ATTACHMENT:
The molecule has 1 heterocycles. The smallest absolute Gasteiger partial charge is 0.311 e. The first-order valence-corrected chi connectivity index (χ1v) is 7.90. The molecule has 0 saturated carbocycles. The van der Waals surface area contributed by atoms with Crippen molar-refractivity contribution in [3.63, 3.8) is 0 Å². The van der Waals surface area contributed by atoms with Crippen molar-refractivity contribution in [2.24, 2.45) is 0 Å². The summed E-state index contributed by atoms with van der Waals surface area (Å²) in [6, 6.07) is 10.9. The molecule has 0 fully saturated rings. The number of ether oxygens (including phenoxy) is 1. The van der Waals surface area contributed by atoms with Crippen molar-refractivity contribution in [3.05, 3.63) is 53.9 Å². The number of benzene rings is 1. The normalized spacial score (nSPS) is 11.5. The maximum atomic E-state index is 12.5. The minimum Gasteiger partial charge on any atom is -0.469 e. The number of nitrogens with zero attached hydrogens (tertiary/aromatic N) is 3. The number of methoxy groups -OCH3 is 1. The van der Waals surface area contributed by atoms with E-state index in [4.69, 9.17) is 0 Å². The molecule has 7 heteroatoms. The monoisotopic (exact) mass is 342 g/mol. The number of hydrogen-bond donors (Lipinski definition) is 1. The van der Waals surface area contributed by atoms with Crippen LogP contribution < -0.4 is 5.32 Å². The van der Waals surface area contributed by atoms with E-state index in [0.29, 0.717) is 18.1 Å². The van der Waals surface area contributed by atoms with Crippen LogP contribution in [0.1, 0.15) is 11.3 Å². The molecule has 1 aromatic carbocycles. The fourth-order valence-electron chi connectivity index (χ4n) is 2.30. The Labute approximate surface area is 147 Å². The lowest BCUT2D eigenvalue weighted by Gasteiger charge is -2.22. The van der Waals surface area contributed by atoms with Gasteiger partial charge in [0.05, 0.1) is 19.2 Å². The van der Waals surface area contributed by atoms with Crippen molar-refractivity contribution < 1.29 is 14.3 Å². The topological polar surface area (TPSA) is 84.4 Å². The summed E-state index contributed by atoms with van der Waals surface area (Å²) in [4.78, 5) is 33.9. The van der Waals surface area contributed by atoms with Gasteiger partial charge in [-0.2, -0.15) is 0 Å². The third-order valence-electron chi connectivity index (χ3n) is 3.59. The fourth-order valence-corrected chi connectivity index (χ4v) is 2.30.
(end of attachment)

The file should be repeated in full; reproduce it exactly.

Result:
The molecule has 1 heterocycles. The smallest absolute Gasteiger partial charge is 0.311 e. The first-order valence-corrected chi connectivity index (χ1v) is 7.90. The molecule has 0 saturated carbocycles. The van der Waals surface area contributed by atoms with Crippen molar-refractivity contribution in [3.63, 3.8) is 0 Å². The van der Waals surface area contributed by atoms with Crippen molar-refractivity contribution in [2.24, 2.45) is 0 Å². The summed E-state index contributed by atoms with van der Waals surface area (Å²) in [6, 6.07) is 10.9. The molecule has 0 fully saturated rings. The number of ether oxygens (including phenoxy) is 1. The van der Waals surface area contributed by atoms with Crippen molar-refractivity contribution in [3.05, 3.63) is 53.9 Å². The number of benzene rings is 1. The normalized spacial score (nSPS) is 11.5. The maximum atomic E-state index is 12.5. The minimum Gasteiger partial charge on any atom is -0.469 e. The number of nitrogens with zero attached hydrogens (tertiary/aromatic N) is 3. The number of methoxy groups -OCH3 is 1. The van der Waals surface area contributed by atoms with E-state index in [4.69, 9.17) is 0 Å². The molecule has 7 heteroatoms. The monoisotopic (exact) mass is 342 g/mol. The number of hydrogen-bond donors (Lipinski definition) is 1. The van der Waals surface area contributed by atoms with Crippen LogP contribution < -0.4 is 5.32 Å². The van der Waals surface area contributed by atoms with E-state index in [0.29, 0.717) is 18.1 Å². The van der Waals surface area contributed by atoms with Crippen LogP contribution in [0.1, 0.15) is 11.3 Å². The molecule has 1 aromatic carbocycles. The fourth-order valence-electron chi connectivity index (χ4n) is 2.30. The Labute approximate surface area is 147 Å². The lowest BCUT2D eigenvalue weighted by Gasteiger charge is -2.22. The van der Waals surface area contributed by atoms with Gasteiger partial charge in [0.05, 0.1) is 19.2 Å². The van der Waals surface area contributed by atoms with Crippen molar-refractivity contribution < 1.29 is 14.3 Å². The topological polar surface area (TPSA) is 84.4 Å². The summed E-state index contributed by atoms with van der Waals surface area (Å²) in [4.78, 5) is 33.9. The van der Waals surface area contributed by atoms with Gasteiger partial charge in [-0.2, -0.15) is 0 Å². The third-order valence-electron chi connectivity index (χ3n) is 3.59. The fourth-order valence-corrected chi connectivity index (χ4v) is 2.30.